Juneau Creek Identified As Preferred Route For Cooper Landing Bypass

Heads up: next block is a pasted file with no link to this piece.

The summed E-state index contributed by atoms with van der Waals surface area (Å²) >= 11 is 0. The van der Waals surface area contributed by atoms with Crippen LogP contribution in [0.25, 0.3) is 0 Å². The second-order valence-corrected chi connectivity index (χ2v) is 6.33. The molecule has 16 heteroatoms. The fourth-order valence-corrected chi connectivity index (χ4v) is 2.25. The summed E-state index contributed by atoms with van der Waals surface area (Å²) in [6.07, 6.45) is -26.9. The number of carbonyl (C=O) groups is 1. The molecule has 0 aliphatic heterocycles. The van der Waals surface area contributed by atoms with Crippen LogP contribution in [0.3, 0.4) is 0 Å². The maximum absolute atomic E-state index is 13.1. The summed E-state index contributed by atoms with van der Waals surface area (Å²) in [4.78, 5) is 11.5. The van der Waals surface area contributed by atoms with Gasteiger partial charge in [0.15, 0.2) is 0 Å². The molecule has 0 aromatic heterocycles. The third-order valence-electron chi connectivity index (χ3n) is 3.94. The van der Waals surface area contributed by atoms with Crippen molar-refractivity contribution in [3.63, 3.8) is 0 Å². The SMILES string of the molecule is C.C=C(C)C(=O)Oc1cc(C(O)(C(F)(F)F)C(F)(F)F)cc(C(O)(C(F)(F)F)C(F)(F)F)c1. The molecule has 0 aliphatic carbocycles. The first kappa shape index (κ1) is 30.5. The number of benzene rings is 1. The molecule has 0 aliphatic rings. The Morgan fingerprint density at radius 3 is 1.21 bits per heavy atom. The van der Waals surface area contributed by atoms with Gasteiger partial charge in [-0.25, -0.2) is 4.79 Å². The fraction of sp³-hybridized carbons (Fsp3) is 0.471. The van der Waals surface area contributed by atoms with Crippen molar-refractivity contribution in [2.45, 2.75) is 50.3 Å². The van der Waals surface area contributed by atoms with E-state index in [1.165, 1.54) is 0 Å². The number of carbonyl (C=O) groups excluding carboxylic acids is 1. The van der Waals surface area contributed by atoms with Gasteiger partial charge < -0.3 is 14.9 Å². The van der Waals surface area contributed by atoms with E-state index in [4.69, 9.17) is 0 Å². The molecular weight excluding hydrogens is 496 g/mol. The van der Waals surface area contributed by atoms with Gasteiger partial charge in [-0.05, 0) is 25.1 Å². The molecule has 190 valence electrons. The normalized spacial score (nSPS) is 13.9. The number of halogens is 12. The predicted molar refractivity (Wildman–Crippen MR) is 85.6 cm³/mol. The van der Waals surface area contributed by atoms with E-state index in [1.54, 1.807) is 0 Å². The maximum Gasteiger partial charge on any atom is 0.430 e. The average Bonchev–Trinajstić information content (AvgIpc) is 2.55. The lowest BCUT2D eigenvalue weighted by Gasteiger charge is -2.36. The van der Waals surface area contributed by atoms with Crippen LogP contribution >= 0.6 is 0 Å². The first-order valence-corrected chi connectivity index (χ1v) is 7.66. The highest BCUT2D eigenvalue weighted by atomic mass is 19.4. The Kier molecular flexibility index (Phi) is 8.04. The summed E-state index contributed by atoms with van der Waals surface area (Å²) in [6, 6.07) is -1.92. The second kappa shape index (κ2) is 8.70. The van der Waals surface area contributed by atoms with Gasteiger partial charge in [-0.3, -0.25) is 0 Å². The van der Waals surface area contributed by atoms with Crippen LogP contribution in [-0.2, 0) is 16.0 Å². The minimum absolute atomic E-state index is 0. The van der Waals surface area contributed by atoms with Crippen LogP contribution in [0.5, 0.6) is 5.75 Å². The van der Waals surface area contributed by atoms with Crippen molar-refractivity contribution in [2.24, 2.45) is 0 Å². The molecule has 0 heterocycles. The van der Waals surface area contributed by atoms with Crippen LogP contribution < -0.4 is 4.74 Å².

first_imgThis signing allows the State of Alaska to address the long-standing issues with the Sterling Highway between Milepost 45-60, which does not serve the volume of traffic, fails to meet modern highway design standards, and has safety concerns. Senator Peter Micciche (R-K-Pen): “As you know we have some weekends in the summer, particularly  around dipnet season, where we feel the transportation of thousands of thousands of Alaskans through Cooper Landing will be much safer through the completion of this project.” Facebook0TwitterEmailPrintFriendly分享The Federal Highway Administration and Alaska Department of Transportation & Public Facility signed the final Environmental Impact Statement (EIS) for the Cooper Landing Bypass on the Sterling Highway, which concludes an EIS process. Challenges related to developing the project came from its proximity to the Kenai River and Lake, Kenai National Wildlife Refuge, Resurrection Pass National Recreation Trail, as well as steep terrain, nearby historic and cultural resource sites, and limited right-of-way. The Juneau Creek Alternative was identified as the preferred route it deviates from the existing alignment more than the other alternatives—about 10 of 14 miles would be on a new alignment, according to the project website.The route would run north of Cooper Landing and the Kenai River, climbing the hillside and crossing Juneau Creek Canyon with a new bridge south of Juneau Creek Falls. The new segment would cross the Mystery Creek Wilderness area in the KNWR and would rejoin the existing highway at about MP 56.last_img

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